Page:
Treatment (UK) usually very conservative; mild drugs with increasing strength on demand when patient suffers

Replacement of all articulating surfaces (total joint replacements, TJR)


Range of angular movements:
Flexion/extension
Abduction/adduction
Internal/external rotation


Articulating speed (faster/slower ?)
Loads acting on the joint (progressive load bearing)
Soft tissue: muscles, ligaments, bursae

Small contact stresses
(how do we measure contact stress for a ball & socket joint ?)

Does not fracture
Minimal wear
Does not loosen

Insensitive to misalignment - surgeons are
NOT
perfect

Insensitive to size mismatch - implants are seldom made to measure

Insensitive to different kinetics of patients

Fluids
Temperature
Space limitations
Fixation requirements
Proximity of nerves, arteries, etc

Different surgeon favour different techniques
Space limitations

Pre-assembly
” or “i
n-situ"
assembly
Aseptic infection
Instrumentation/surgical tools
-Alignment
-Fixation
-Revision procedure

Materials consideration:
biocompatibility
-Effects of the host:
tissue reaction and immunological response
-Effects of the implant:
mechanical compatibility, degradation, corrosion

Limited choice of materials

What do we generally use?

Polymer:
Ultra high molecular weight polyethylene (UHMWPE)
Silicone (e.g. polydimethylsiloxane, PDMS)

Metals:
Stainless steel (316L)
Cobalt chrome alloy (Co-Cr-Mo): cast or wrought
Titanium alloys (e.g. Ti6Al4V)

Ceramics:
Alumina (Al2O3)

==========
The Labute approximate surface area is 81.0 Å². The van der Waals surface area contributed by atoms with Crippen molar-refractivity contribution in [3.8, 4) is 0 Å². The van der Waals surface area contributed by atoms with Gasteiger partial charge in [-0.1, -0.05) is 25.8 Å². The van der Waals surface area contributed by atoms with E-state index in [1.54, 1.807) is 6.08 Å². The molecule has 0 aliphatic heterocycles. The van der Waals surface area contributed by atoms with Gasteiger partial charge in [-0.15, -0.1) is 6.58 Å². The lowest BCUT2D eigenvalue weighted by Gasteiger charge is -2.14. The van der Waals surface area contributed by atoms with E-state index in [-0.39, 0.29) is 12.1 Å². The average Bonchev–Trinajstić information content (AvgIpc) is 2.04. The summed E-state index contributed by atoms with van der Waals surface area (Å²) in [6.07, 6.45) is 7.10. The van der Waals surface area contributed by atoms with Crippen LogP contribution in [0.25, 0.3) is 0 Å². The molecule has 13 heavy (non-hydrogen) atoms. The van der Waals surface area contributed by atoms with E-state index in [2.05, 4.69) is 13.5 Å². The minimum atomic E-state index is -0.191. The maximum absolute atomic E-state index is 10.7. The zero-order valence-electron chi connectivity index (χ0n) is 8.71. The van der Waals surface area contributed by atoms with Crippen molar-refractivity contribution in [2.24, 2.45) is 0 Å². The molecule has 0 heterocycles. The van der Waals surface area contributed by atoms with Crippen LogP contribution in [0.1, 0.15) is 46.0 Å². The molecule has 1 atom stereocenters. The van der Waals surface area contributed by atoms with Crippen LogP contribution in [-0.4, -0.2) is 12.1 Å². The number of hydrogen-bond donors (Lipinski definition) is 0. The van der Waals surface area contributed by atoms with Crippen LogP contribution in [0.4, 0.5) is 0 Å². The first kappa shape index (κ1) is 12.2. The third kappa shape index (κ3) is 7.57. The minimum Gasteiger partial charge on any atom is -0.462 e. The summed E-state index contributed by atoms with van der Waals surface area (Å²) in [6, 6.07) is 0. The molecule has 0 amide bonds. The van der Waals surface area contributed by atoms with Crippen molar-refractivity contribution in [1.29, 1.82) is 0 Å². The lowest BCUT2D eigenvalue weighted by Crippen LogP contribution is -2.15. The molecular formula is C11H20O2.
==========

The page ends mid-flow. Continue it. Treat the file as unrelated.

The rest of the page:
Zirconia (ZrO2)

Soft-on-hard:
UHMWPE/316L
UHMWPE/Co-Cr-Mo
UHMWPE/Al2O3
UHMWPE/ZrO2

Hard-on-hard:
Co-Cr-Mo/Co-Cr-Mo
Al2O3/Al2O3
Al2O3/Co-Cr-Mo
Anticipated total market
Range of sizes/options required
Batch sizes
Manufacturing processes (wasteage high)
Maximum acceptable cost

MDD (Medical Device Directive - Europe)
Class II b: high risk - includes most joint replacement implants
Class III: very high risk - includes implants that undergo chemical change, such as bone cement

FDA (Food, Drug Administration - USA)
Class I: General Controls
Class II: Performance Standards - includes common orthopaedic implants
Class III: Pre-market Approval

Joint replacements
-Hip, Knee, Ankle, Toe
-Shoulder, Elbow, Wrist, Finger
Spinal implant
-Fusion, Artificial Discs
Fracture fixation
-Intramedullary nail: long bone
-Plates: range of bones
-Screws, rods and wires: small bones
-External fixator: complex fractures




HIP SURGERY
(Hemi) arthroplasty (cup or head)
Resurfacing hip prosthesis
Total hip prostheses







KNEES
Total knee joint replacement (Arthritis)
Visco-supplementation using hyaluronic acid
Anatomy of the knee












Module Information
Lecture 1
What to expect from me?
Entrance in to lecture room early (provided no-one else in before)
Will try to make the lectures as stimulating as possible
Ask anything, at anytime, by any means.... there's no such thing as a silly question
I'll have the power point loaded on to Blackboard by the Friday before lectures
If you want the '
Prezi
' presentation, send me an email request
When you talking to me - I'm listening giving you my entire attention
Any other suggestions..??
What I expect from you
Be on time - late students cause disruption
Mobile phones switched off (or on silent, as you may need to use it as a calculator)
Interact - I'll be asking questions, please contribute to discussions
Keep non-topical discussions to a minimum
When I'm talking, please listen, giving me your full attention
Any other suggestions..??
Hip - 63,571
Knee - 64, 667
Shoulder - 4225
Ankle - 464
Elbow - 505
Full transcript